- GW Home
- About GW
- University Life
- News & Events
- Faculty And Staff
Antisense RNA therapy for liver carcinomaTechnology #014-022-kumar
Questions about this technology? Ask a Technology Manager
- Ajit Kumar, Ph.D. External Link (www.gwumc.edu)
- Managed By
- Brian Coblitz Sr. Licensing Associate email@example.com (202) 994-4345
- Patent Protection
- Provisional Patent Application Filed
- Loss of nuclear PTEN in HCV-infected human hepatocytes Infectious Agents and Cancer, 2014 Jul 18;9:23
A GW researcher invented a nucleic acid based therapy for Hepatitis C Virus (HCV) infection associated hepatocellular carcinoma (HCC, liver cancer). Currently available antiviral drugs can only eliminate short term effects of the HCV. But liver damage, caused by chronic HCV infections, carries the very high risk of developing into hepatocellular carcinoma, sometimes even decades after the original HCV episode. About 3.2 million Americans are infected with HCV and the incidence is increasing. As this infected population ages, liver cancer becomes a serious concern.
The inventor identified the much needed protein biomarkers (HNF4α, PTEN and DLC1) and an antisense RNA (vmr 11) that is significantly up regulated in cases of HCV infection associated liver carcinoma. Preliminary data showed that vmr 11 targets the mRNAs of the protein biomarkers and perturbs their normal levels causing oncogenic progression. The inventors made use of this knowledge to design an antagonistic antisense RNA which binds vmr 11 and inhibits it’s interaction with the protein biomarkers. This is effective in inhibiting the epithelial to mesenchymal transition, a hallmark of metastasis.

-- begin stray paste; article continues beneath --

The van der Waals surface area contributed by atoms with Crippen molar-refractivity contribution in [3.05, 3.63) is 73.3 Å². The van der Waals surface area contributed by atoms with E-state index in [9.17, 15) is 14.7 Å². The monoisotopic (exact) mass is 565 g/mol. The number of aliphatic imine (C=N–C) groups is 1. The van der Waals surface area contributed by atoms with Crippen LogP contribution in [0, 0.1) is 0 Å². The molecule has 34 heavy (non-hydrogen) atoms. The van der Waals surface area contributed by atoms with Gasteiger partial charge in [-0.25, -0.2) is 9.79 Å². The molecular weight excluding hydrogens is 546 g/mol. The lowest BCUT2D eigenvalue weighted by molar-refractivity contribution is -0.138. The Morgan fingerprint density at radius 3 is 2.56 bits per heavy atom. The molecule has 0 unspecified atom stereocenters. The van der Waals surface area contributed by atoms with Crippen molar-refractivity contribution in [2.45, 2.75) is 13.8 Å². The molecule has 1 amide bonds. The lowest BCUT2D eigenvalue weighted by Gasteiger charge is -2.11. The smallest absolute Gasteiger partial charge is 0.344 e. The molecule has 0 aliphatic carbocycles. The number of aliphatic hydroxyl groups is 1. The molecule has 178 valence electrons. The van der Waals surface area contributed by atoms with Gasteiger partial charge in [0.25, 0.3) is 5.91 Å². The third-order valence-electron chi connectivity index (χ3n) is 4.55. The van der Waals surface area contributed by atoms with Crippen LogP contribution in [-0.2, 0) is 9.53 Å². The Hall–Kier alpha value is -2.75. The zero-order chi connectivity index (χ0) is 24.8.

The invention presented here offers the first ever non-coding RNA based therapeutic approach for HCV associated liver cancer. The therapy has already been validated in a human hepatocyte culture system. The next development step is testing in a humanized mouse model.
- Prevention of liver cancer caused by hepatitis c virus infection
- First non-coding RNA therapy for HCV associated liver cancer